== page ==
The attacker first calls registerAsImmutable to register the address as immutable, and then calls deployMutable to deploy a mutable version of contract.

This attack relies on changes to selfdestruct opcode behaviour to bypass the registry verification. It is reasonable that registry will consider the selfdestruct as acceptable for immutable contracts.

The safest option for this sort of registry is probably require(caller = origin)

I assume the following still possible with new rules

contract Boostrap {
    // method called setContractCode
    external setContractCode(code) {
        setcode(code) // evm opcode

contract ComplexSetup {
    // method called setContractCode
    external setContractCode(code) {
        setcode(code) // evm opcode
    external setup(parameters) {
       // set state using sload, sstore etc

contract FinalContract {
    // ... some useful methods
    // might have setContractCode(code) to support upgradability

contract Deployer {
    external deploy() {
        contract = create2(Bootstrap) // or create
        // contract has setContractCode method
        // I assume I am allowed to call setcode right after create?
        // at this point contract has setContractCode and setup methods
        // I am still allowed to call this method since there are no parents that called setcode

The more I contemplate the proposal to propagate the invocation of setcode to parent message call frames, the less enthusiastic I become about it. The rules involved seem quite intricate, and I’m struggling to envision how they can be effectively implemented. It appears that this approach necessitates maintaining a significant amount of internal state to accommodate the rules. Since restrictions are not propagated to children frames the contract can call setcode again as soon as a new message call is entered. This fact further complicates the matter.Upon exiting the message call, the ability to call setcode for the contract should either be restored to its previous state or kept disabled.

In my opinion, the rules are overly complex and provide only marginal benefits. Therefore, I advocate for allowing multiple SETCODE calls instead. If someone needs to verify whether a contract meets specific requirements, they should perform this verification from the trusted entry point. In other words, ensuring that the verification call is the first one in the transaction would serve that purpose.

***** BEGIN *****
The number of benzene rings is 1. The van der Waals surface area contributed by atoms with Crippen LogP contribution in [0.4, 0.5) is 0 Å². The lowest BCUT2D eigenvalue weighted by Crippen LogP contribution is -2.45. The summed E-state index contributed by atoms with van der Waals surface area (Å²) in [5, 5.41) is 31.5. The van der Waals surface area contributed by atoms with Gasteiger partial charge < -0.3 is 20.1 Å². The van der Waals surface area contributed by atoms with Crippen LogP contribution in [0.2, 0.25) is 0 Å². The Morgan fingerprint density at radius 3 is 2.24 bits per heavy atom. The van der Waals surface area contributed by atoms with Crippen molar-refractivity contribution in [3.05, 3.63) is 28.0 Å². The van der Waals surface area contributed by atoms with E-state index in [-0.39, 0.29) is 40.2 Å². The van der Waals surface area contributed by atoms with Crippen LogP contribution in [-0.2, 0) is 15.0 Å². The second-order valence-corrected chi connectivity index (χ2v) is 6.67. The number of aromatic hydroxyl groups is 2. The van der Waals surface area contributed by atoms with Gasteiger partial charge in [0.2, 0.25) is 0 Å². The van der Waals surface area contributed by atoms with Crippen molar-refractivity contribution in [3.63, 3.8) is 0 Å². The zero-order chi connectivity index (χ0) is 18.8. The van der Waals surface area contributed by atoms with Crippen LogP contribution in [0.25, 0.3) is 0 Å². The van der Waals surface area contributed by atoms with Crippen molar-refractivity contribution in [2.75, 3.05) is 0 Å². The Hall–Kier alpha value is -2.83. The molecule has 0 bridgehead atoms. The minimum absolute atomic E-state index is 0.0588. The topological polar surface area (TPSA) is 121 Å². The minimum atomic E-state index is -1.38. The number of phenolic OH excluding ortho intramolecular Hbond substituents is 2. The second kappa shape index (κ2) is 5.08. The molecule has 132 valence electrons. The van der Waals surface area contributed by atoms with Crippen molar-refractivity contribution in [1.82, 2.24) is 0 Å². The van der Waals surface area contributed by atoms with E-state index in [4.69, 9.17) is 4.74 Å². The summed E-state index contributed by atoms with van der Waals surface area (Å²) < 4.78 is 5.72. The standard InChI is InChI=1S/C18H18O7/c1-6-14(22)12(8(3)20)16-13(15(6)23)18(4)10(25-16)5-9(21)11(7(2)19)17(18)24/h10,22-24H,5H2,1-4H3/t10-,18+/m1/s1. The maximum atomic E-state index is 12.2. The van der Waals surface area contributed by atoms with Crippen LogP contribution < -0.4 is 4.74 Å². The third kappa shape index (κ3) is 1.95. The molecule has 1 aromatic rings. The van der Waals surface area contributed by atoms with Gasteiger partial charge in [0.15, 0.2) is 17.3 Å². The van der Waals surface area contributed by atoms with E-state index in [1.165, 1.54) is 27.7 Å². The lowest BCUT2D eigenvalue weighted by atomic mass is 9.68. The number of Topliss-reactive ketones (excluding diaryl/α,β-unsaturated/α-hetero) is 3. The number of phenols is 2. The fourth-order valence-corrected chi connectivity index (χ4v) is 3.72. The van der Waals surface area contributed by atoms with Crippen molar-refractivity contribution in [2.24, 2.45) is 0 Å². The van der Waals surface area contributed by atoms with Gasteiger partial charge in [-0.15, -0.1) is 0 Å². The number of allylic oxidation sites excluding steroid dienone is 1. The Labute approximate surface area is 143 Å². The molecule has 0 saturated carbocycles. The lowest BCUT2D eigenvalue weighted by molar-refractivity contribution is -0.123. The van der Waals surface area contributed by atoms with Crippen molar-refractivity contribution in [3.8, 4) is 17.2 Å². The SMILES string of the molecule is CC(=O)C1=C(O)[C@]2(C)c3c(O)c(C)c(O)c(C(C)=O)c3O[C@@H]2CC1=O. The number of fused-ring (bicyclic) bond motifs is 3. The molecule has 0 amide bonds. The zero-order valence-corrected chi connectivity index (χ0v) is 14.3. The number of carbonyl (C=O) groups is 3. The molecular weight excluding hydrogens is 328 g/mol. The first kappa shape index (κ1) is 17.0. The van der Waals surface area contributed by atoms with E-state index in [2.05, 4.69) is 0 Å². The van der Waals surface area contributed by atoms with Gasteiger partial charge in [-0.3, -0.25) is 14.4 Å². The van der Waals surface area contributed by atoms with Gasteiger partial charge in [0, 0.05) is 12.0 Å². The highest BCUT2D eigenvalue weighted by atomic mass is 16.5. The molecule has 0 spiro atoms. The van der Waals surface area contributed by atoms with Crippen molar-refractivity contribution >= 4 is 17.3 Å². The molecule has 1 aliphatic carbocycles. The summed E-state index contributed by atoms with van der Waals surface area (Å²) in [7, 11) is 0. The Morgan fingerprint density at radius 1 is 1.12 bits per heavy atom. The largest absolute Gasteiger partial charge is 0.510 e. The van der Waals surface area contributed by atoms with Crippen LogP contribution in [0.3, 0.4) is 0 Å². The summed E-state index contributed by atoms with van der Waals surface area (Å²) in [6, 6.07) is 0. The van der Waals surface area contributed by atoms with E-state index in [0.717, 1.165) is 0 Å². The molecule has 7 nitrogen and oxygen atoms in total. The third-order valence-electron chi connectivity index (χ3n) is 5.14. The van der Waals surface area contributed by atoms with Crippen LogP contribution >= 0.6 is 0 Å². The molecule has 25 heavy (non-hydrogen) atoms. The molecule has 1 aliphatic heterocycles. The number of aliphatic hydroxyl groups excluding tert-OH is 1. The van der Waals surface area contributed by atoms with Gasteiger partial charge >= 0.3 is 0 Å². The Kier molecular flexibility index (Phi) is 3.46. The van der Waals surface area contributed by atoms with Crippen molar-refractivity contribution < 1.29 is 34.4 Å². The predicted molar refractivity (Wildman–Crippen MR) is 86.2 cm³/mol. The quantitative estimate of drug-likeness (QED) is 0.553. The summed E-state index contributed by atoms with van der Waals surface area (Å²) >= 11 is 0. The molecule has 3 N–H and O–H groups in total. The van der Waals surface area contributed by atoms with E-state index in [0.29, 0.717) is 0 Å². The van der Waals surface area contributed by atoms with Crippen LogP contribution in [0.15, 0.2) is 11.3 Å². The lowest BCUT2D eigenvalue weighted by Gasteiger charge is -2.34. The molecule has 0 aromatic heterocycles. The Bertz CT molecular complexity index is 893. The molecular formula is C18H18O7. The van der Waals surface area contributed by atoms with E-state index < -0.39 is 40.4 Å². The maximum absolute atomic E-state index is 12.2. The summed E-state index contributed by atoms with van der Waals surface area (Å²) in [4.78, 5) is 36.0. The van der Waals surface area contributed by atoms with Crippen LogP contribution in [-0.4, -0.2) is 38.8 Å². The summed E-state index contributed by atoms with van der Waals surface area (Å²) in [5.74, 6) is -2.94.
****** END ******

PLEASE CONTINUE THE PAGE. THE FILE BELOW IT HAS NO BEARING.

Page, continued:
I’m designing the SETCODE specification with the assumption that eip 6780 will be accepted.

I don’t know what you mean here. The belongs-to rule is simple: you can only SETCODE if you are executing the code belonging to the account. The enumeration I made in my prior post are good properties of this rule, not more rules. All of those properties are violated by multi-SETCODE.

That is desirable, and consistent with what you would expect, as such child frames would be using the updated code.

I don’t wish to constrain security in this way. It would mean more accounts would need to assert that their CALLER is the ORIGIN, which would prevent various kinds of account abstraction.

I was thinking about how to implement restrictions on the number of setcode operations, we can introduce a new field called msgCallIndex associated with each message call. The first message call in a transaction will have msgCallIndex equal to 1. Subsequent message calls created by operations like CREATE, CREATE2, STATICCALL, DELEGATECALL, CALL, or CALLCODE will receive an index from a monotonically increasing sequence. For example, the second message call will have msgCallIndex equal to 2, the third will have 3, and so on. We use a 64-bit field to store msgCallIndex, which provides more than enough space. Querying the msgCallIndex has a cost similar to querying other message call information like the address, which is 2. msgCallIndex is not an new opcode, it is an internal field maintained by vm for each message call.

Additionally, we add a non-persistent mapping to each transaction state called setcodeLastMsgCallIndexes and defined like this mapping(address => uint64) setcodeLastMsgCallIndexes. This mapping stores the last msgCallIndex value at which setcode was called for each address. The structure of this mapping is similar to how TLOAD/TSTORE is implemented and incurs a cost of 100 to read and 100 to update. setcodeLastMsgCallIndexes is an internal structure maintained by vm during a transaction execution.

The implementation of setcode after the usual checks (e.g., current message call is the first one or entered via CALL code, non-static message call) can be effectively done as follows:

// the cost is 100 to query the mapping + 2 for address + 2 for msgCallIndex
// check that this message call did not call setcode yet
// also check that there were no children message calls that called setcode
// since children will set mapping to a higher value than the current msgCallIndex
require(setcodeLastMsgCallIndexes[address] < msgCallIndex) 

// the cost is 100 to set the mapping + 2 for address + 2 for msgCallIndex
// this line will prevent parents from calling setcode since parent message calls have lower msgCallIndex
// it will also prevent this message call from calling setcode again
setcodeLastMsgCallIndexes[address] = msgCallIndex


The revert mechanism can be implemented similarly to TLOAD/TSTORE. The log is maintained, and it is applied to setcodeLastMsgCallIndexes to restore the previous state if needed.

Why have execution revert if SETCODE is used from within a DELEGATECALL context? I think semantics of DELEGATECALL should be retained in the sense that anything done in a delegate context is the same as a normal context except it’s applied to the delegatee account.